In Table 4, we summarize the obtained results in terms of algorithms’ sensitivity to error. In particular, considering a CDF value equal to 0.9, we extract the corresponding distances. In other words, we identify the limiting value within which the distance error lays with probability 0.9. In order to do so, we define ${{[\widehat{d}]}_{j}}^{\mathrm{th}}$ as the value, which satisfies
and we define ${{[\stackrel{\u02c7}{d}]}_{j}}^{\mathrm{th}}$ as the value that satisfies

$$\mathbb{P}({[\widehat{d}]}_{j}<{{[\widehat{d}]}_{j}}^{\mathrm{th}})=0.9,$$

$$\mathbb{P}({[\stackrel{\u02c7}{d}]}_{j}<{{[\stackrel{\u02c7}{d}]}_{j}}^{\mathrm{th}})=0.9$$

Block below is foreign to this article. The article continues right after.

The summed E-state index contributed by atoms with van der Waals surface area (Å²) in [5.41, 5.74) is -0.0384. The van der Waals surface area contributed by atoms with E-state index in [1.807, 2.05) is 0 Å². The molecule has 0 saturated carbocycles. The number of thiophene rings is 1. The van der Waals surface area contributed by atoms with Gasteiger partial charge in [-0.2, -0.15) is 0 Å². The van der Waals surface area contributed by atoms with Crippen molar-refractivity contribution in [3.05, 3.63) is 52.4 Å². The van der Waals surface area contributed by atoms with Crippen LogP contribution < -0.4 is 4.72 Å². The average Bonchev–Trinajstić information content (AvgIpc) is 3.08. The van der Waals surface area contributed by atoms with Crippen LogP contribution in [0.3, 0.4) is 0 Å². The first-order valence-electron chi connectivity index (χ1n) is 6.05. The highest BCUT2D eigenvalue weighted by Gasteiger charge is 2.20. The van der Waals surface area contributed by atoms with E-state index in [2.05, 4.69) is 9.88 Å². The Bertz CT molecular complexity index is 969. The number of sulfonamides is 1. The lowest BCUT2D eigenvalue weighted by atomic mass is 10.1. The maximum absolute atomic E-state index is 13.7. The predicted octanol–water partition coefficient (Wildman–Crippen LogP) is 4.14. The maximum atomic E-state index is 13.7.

Moreover, we define the difference between these two values as $\Delta ={{[\widehat{d}]}_{j}}^{\mathrm{th}}-{{[\stackrel{\u02c7}{d}]}_{j}}^{\mathrm{th}}$. From Table 4, it can be observed that the CI algorithm particularly benefits from the range estimates correction proposed by our model. As a matter of fact, when considering the “good” scenario, the value of $\Delta $ relative to the CI algorithm is 79 mm and it is larger than that relative to the TSML algorithm, which is 19 mm. Also in the “bad” scenario, the CI algorithm takes advantage of the distance correction more than the TSML algorithm, even though the difference between the two values of $\Delta $ is less significant (namely, 11 mm). This is probably due by the fact that the TSML algorithm is known to be more robust than the CI algorithm [14]. Comparing the results in Table 2 with those in Table 3, it can be observed, as expected, that both the considered localization algorithms (namely, CI and TSML) guarantee a better accuracy in the scenario where the TN is inside the convex hull of the ANs. Moreover, the performance improvement due to the use of the distances ${\{{\stackrel{\u02c7}{r}}_{i}\}}_{i=1}^{3}$, obtained according to (21), is more evident if the TN is outside the convex hull of the ANs, i.e., with a “worse” geometric configuration of the nodes. In fact, when the target is outside the convex hull, then the “diversity” of the anchors reduces and the performance of the algorithms degrades. This is intuitively evident with the CI algorithm, as the intersecting circumferences are much more affected by measurement noise. It can thus be concluded that the geometry of the scenario has an impact on the benefits brought by the use of the proposed statistical model of the range estimation error. More precisely, when the geometry is “favorable”, i.e., when the TN is inside the convex hull of ${\{{\mathrm{AN}}_{i}\}}_{i=1}^{3}$, the use of the corrected (according to (21)) distances ${\{{\stackrel{\u02c7}{r}}_{i}\}}_{i=1}^{3}$ is relevant with a “weak” localization algorithm (e.g., the CI algorithm), while it becomes limited with a “strong” localization algorithm (e.g., the TSML algorithm). On the contrary, with an “unfavorable” geometry, i.e., the TN is outside the convex hull of ${\{{\mathrm{AN}}_{i}\}}_{i=1}^{3}$, the use of the corrected distances ${\{{\stackrel{\u02c7}{r}}_{i}\}}_{i=1}^{3}$ significantly improves the performance also with a “strong” localization (namely, the TSML) algorithm. This suggests that the proposed approach is attractive in practical scenarios (e.g., industrial scenarios), where the position of the TN may vary significantly, moving often outside the convex hull of fixed ANs.